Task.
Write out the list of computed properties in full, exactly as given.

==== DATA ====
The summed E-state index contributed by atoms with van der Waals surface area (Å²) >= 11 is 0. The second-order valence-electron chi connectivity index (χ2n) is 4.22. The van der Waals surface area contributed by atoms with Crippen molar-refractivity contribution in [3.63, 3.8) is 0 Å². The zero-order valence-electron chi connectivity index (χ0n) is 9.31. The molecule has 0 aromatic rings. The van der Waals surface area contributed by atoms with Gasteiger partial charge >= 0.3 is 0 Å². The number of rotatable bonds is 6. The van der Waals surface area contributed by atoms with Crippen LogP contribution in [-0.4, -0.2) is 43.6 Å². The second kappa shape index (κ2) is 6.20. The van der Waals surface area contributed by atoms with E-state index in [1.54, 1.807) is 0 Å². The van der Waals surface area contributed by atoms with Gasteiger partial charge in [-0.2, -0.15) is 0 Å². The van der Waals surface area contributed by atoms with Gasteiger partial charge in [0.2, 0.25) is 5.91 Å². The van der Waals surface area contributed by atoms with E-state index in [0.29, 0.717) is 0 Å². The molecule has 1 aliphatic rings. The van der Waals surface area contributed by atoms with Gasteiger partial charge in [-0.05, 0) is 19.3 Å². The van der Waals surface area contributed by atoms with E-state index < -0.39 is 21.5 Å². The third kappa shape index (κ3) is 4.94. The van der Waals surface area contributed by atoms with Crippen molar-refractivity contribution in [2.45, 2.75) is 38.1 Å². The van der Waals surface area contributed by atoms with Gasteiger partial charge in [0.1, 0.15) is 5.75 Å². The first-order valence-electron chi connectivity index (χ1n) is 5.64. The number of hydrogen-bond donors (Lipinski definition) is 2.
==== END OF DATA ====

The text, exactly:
The summed E-state index contributed by atoms with van der Waals surface area (Å²) >= 11 is 0. The second-order valence-electron chi connectivity index (χ2n) is 4.22. The van der Waals surface area contributed by atoms with Crippen molar-refractivity contribution in [3.63, 3.8) is 0 Å². The zero-order valence-electron chi connectivity index (χ0n) is 9.31. The molecule has 0 aromatic rings. The van der Waals surface area contributed by atoms with Gasteiger partial charge >= 0.3 is 0 Å². The number of rotatable bonds is 6. The van der Waals surface area contributed by atoms with Crippen LogP contribution in [-0.4, -0.2) is 43.6 Å². The second kappa shape index (κ2) is 6.20. The van der Waals surface area contributed by atoms with E-state index in [1.54, 1.807) is 0 Å². The van der Waals surface area contributed by atoms with Gasteiger partial charge in [-0.2, -0.15) is 0 Å². The van der Waals surface area contributed by atoms with Gasteiger partial charge in [0.2, 0.25) is 5.91 Å². The van der Waals surface area contributed by atoms with E-state index in [0.29, 0.717) is 0 Å². The molecule has 1 aliphatic rings. The van der Waals surface area contributed by atoms with Gasteiger partial charge in [-0.05, 0) is 19.3 Å². The van der Waals surface area contributed by atoms with E-state index < -0.39 is 21.5 Å². The third kappa shape index (κ3) is 4.94. The van der Waals surface area contributed by atoms with Crippen molar-refractivity contribution in [2.45, 2.75) is 38.1 Å². The van der Waals surface area contributed by atoms with Gasteiger partial charge in [0.1, 0.15) is 5.75 Å². The first-order valence-electron chi connectivity index (χ1n) is 5.64. The number of hydrogen-bond donors (Lipinski definition) is 2.